Dip pens are great. They offer an unmatched writing control and just add overall coolness to what you write. However, using a dip pen requires a little more preparation and time. This guide will walk you through all the steps of using a dip pen.
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Step 3: Dip the pen, hence the name.

Now you will dip the pen in the ink so you can write. Make sure you do not dip the wood of you pin in the ink, just the nib. You don't wan't to get your fingers covered in ink! After this, you are ready to write!
Phil B1 year ago
I regularly use a fountain pen and have always liked those. I have tried steel nibs like the one you show, but have always found them very scratchy. Do they become smoother in time? Also, do you need to siphon ink off of the nib so too much does not find its way to the paper in one spot? Thank you. I am curious about your experience.
Weldeon (author)  Phil B1 year ago
I do agree about scratchiness, I sometimes even tear the paper doing calligraphy! Some nibs seem to be more scratchy than others. I have not used these nibs enough to really say if they become smoother, but I think some of it may be just a factor of being adjusted to using those kinds of nibs. Then again, the set I purchased was quite a cheap one, I have no doubt that is also a factor. As for ink, I have found this also varies by nib. The nib I showed using in the instructable does a fine job of keeping ink on the nib, and not blobbing, however I have others that very easily just drop dots of ink all on my paper before I even attempt to write, and others that are much too sensitive to pressure and will split far too much when putting the nib on the paper, depositing the ink. That, I believe, is up to your being adjusted to the nibs you are using, and what you are trying to do with the ink(lines, shading, fine lines, etc). With most nibs however, just dipping like regular, and not trying to spoon up ink with the nib will yield fine results. Thanks for the questions! If I missed anything let me know!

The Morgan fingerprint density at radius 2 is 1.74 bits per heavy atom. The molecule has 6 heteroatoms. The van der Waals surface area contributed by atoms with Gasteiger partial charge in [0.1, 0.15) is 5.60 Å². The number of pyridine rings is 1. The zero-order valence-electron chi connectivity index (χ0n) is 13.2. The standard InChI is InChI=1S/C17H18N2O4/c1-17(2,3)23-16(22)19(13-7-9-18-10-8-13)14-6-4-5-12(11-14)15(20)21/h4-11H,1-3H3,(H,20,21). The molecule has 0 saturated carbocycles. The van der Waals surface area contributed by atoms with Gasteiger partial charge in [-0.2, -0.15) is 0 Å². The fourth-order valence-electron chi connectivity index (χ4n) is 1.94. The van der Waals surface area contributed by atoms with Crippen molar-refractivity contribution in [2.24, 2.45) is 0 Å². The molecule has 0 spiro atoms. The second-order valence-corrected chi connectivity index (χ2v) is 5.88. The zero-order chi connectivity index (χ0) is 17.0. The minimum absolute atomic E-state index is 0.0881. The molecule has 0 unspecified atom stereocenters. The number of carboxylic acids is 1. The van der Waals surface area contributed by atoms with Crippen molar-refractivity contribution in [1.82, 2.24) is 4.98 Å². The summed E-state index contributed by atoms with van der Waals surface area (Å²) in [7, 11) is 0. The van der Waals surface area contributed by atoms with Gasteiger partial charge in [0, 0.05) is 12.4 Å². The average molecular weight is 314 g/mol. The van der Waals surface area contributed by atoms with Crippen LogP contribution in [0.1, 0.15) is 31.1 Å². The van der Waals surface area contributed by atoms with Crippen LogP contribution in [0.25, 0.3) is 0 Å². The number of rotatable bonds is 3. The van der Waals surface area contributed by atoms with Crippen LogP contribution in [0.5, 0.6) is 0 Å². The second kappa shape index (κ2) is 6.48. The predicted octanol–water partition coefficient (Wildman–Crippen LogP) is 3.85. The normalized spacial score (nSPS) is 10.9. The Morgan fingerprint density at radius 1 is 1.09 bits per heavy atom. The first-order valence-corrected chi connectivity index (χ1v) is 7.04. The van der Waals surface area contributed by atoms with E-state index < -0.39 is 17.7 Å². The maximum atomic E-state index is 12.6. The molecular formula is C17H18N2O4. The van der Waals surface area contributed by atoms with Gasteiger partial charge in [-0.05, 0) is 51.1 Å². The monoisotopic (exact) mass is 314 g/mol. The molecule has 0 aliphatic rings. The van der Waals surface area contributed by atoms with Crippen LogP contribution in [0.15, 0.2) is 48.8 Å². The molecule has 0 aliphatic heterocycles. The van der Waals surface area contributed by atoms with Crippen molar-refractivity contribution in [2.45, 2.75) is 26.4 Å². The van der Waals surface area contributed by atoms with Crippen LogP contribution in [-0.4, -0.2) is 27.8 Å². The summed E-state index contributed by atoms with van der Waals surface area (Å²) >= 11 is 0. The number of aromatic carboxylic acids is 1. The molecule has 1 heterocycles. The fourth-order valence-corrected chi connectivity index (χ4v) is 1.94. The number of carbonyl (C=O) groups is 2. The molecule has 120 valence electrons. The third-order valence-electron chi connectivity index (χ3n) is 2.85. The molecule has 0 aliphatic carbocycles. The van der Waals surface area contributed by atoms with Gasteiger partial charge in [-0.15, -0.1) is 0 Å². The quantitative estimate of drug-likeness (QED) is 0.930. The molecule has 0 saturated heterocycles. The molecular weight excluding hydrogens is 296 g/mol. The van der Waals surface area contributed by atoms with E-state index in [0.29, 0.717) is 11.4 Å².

Phil B Weldeon1 year ago
Thank you for your detailed response. I remember reading that the old steel dipping nibs had a wonderful feature. They were springy enough to respond to very minute differences in pressure against the paper. That meant that the writing from these nibs had a beautiful character with lines that alternated in their width. Most fountain pens do not bend and flex like the steel dipping nibs.

By the way, Shelby Foote wrote a trilogy on the Civil War. He did all of his writing with a dipping pen because the slower speed required by frequently inking the pen gave him time to think more carefully about his writing.
pfred2 Phil B1 year ago
Some authors still use manual typewriters for a similar reason as Shelby Foote did. One of my favorite authors has been quoted as saying, writing is supposed to be hard...

As far as steel nibs scratching goes the type of paper can have an effect on that. Also, some paper can build up in a tip giving you sort of a felt tip effect, which if controlled can be kind of nice. The really scratchy steel pens are called quills. Of course Google is being amazingly obtuse searching for one. I have two in my desk drawer but I'm looking for a link on the net.

This page appears to have some pretty lethal pens:

Wholly smokes $25 ?!? I think the Hunt crow quills are what I'm thinking of. Those things are needle sharp and could be used as paper cutters. I guess I'm glad I built up my collection when I did. Apparently I have a small fortune in vintage ink pens now?

Anyhow some illuminated manuscripts were made on a material called vellum which I believe originally was animal hide. I'm sure writing on it is of a different quality than fiber papers. Today there is a modern replacement called paper vellum that might yield a unique writing experience. I had some fake parchment paper I got years ago that I used to do pen work on.